The subject matter was vile, bestial or just plain dumb. A bearded rube with a red nose smoking eight pipes. Five heads trying to eat one another. You smell a kind of bad faith, a refusal to conform born of pure perversity — but it’s liberating.
This brief interlude became known as Magritte’s “vache” period — “vache” being French for cow (and loaded with pejorative connotations). It was accompanied by a series of statements in which Magritte poured scorn on patriotism and reveled in obscenity. And then it was over. The childish, hateful sneer vanished. Normal programming resumed.
These 1940s works open SFMOMA’s show, which was organized by Caitlin Haskell. It’s a brilliant ploy. Instead of seeing an old, familiar friend, whose best-known motifs (pipes that aren’t pipes, bowler hats and so on) have leaked into every aspect of popular culture, we are confronted with a man who seems to be undergoing a breakdown. The familiar Magritte quickly returns. But he no longer strikes us as quite so familiar.
The show as a whole casts a powerful spell. Haskell works to establish continuities between the anomalous, 1940s works and late, “fifth season” Magritte. “The Liberator,” for instance, with its thin band of Renoiresque landscape, was painted in 1947, then reworked six years later into “The Enchanted Domain,” an extended multi-panel panorama. But there’s no way to paper over the weirdness of the rupture.
In its wake, Magritte, who lived until 1967, returned often to earlier ideas and obsessions. But he wasn’t just repeating himself. His best late paintings — SFMOMA’s “Personal Values,” “The Seducer,” “The World of Images” and the “Dominion of Light” series (reunited here) — are like philosophical questions clearly posed — but always by an unreliable narrator. They are Zen koans. Riddles you can’t crack.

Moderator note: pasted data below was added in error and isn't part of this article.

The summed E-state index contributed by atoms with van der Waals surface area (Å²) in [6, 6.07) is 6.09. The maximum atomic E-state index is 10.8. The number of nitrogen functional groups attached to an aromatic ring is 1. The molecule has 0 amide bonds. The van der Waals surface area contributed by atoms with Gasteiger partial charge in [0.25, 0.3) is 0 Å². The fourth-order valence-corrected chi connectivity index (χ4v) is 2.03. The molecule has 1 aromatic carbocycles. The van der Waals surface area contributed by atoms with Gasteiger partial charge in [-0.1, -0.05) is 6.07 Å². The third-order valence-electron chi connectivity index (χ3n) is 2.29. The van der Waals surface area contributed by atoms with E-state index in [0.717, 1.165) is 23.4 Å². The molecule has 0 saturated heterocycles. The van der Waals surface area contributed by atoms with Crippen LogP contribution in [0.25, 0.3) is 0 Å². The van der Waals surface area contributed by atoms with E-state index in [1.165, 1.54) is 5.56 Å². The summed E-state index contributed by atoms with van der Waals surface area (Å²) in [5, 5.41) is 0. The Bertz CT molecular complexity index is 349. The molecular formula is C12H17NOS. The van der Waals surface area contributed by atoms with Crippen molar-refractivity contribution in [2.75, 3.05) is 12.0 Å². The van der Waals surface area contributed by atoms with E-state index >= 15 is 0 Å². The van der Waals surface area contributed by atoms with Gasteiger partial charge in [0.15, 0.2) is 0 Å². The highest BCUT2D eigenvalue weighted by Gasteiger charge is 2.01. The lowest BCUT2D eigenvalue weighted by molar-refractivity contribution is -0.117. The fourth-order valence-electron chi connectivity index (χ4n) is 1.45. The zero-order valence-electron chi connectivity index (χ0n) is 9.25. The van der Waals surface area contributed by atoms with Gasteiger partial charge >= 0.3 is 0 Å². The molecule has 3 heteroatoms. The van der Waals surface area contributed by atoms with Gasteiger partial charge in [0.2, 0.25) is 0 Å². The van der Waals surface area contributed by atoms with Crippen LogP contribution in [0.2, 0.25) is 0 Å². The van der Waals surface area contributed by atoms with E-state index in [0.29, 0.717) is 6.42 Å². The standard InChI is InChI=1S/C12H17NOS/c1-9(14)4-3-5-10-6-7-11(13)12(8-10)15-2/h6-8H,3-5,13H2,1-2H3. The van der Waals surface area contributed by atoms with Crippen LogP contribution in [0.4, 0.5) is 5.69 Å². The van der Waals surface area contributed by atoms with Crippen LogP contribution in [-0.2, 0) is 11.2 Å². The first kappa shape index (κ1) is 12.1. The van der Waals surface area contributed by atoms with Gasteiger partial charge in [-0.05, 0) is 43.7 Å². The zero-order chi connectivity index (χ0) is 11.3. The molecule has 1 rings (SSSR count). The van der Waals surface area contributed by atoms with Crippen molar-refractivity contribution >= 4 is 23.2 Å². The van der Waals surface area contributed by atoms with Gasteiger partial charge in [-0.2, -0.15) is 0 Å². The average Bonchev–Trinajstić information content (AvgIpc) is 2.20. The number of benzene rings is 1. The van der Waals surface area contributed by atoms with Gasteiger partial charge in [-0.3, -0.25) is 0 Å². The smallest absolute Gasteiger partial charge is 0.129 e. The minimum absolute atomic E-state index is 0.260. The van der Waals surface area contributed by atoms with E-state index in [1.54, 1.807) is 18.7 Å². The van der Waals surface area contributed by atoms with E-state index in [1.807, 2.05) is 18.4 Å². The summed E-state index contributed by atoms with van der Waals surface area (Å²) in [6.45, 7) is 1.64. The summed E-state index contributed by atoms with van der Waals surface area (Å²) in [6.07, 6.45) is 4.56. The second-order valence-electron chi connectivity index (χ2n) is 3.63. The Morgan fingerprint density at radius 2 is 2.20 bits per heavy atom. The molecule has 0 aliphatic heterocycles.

Magritte was preoccupied with what Haskell, in the catalogue, calls “the idea of false recognition.” In “Les promenades d’Euclide (Where Euclid Walked)” an easel in front of a window holds a painting that overlaps with the view it obstructs (a favorite Magrittean conceit). In the painting’s foreground is the conical turret of a castle. Beside it, a road runs back to the horizon. Although they describe things that are completely distinct, the two shapes are virtually identical. Somehow, Magritte’s ploy embarrasses us into an awareness of all the fragile conventions (perspective, scale, shading) on which painted appearances depend. The entire edifice feels suddenly jerry-built.
Magritte had worked in advertising. He played like a virtuoso on our tendency to treat what is represented in a picture as reality. That susceptibility, as Haskell notes, makes every convention of picture-making “potentially a Trojan horse providing cover for new, unsanctioned ideas to sneak into our unconscious.”
Nothing, I confess, that any of the surrealists painted resembles anything I recognize from my unconscious. Even so, Magritte’s idea that conventions governing how we see can act as Trojan horses does feel freshly relevant.
Cable news networks such as CNN and Fox News, for instance, use long-established conventions to create the illusion that we are watching news. But, of course, we are not. We are watching entertainment, red herrings, ratings-bait. The interfaces of social media operate similarly. Designed to trigger the feeling that we are engaged in friendly, compassionate or useful behavior, their programs are Trojan horses for motives that have nothing to do with community — that are instead about the competition for attention and the manipulation of desire for commercial profit.
In both examples, hard politics and communal life are surely taking place — but elsewhere. This same feeling — a kind of poetics of “elsewhereness” — comes off Magritte’s ironed-flat imagery like steam. It is the perfume of our time.
René Magritte: The Fifth Season Through Oct. 28 at the San Francisco Museum of Modern Art, 151 Third St., San Francisco. sfmoma.org.